A new study suggests that imagery can be used as a method to improve memory and decrease certain types of false memories.
Researchers examined how creating images affected the ability to accurately recall conceptually related word lists as well as rhyming word lists.
People who were instructed to create images of the list words in their head were able to recall more words than people who didn’t create images, and they didn’t recall false memories as often.
“Creating images improved participants’ memories and helped them commit fewer errors, regardless of what kind of list we gave them,” said Merrin Oliver, lead author of the study and a Ph.D. student in the educational psychology program at Georgia State University.
In the study, 102 undergraduate students were shown 10 word lists, one at a time, on a projector and asked to recall the words immediately after each list. Half the lists were related by meaning and half by sound.
The participants were divided into two groups, with one group receiving instructions to imagine each word visually and the other group receiving instructions to remember the words.
After the recall tests, participants completed a word search for seven minutes to clear their mind.
Then they completed a recognition test, in which they saw some of the words from the previous lists as well as some previously unseen words, and had to indicate which words they studied.
“We aren’t good at judging the source of our memories,” Oliver said. “These lists usually remind people of a word that they didn’t actually study, so they mistakenly recollect studying words similar to those on the list.”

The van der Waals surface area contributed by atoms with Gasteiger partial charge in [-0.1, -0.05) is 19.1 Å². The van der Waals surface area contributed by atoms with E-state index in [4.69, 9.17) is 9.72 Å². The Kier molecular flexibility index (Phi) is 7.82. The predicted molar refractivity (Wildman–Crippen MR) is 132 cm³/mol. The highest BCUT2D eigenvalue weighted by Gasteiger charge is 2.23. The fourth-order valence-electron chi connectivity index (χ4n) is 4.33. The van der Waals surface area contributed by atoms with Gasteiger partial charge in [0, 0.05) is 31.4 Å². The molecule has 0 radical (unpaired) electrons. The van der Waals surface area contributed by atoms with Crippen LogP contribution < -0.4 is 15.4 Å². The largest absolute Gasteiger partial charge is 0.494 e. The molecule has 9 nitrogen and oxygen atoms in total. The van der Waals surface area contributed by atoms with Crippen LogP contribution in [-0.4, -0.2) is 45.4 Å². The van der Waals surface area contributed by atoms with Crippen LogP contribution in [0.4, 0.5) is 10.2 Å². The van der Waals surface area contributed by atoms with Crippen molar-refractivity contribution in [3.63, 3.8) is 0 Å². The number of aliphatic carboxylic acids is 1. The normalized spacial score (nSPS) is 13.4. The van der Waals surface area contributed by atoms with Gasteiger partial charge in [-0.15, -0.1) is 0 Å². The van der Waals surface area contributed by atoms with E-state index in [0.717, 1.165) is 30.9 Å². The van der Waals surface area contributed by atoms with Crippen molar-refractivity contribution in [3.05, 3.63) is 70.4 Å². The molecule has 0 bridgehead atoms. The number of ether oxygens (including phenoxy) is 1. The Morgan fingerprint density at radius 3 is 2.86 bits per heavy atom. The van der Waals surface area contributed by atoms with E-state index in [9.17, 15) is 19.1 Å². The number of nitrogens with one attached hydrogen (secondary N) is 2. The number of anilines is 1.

For example, after studying a list of conceptually related words (for example, candy, sugar, chocolate, heart, taste, tooth, honey, cake), many people falsely remember the word sweet.
When asked to study confusing sound-related lists (for example, doll, bail, balk, wall, fall, bald, pall, bill), the word ball is a common false memory.
The brain appears to have a splash-over capability. Experts explain that when a person activates related words in his or her brain, this activation spreads to other related items and leads to memory errors. In this study, imagery helped stop this spreading activation.
Although imagery decreased false memories during immediate recall, the simple imagery procedures in this study were not sufficient to lessen false memories for conceptually related lists during the delayed recognition test.
The brain develops strong memory traces for activation of related concepts and doesn’t easily forget this type of information.
“Our study suggests more detailed imagery instructions are necessary to help filter out false memories during a recognition test, where false memories are typically very high,” Oliver said.
“People should create detailed images with unique characteristics to help avoid the endorsement of false memories on recognition-based tests like true/false or multiple-choice assessments, where you are tempted by lures and possible false memories.”
The findings are published in the Journal of General Psychology.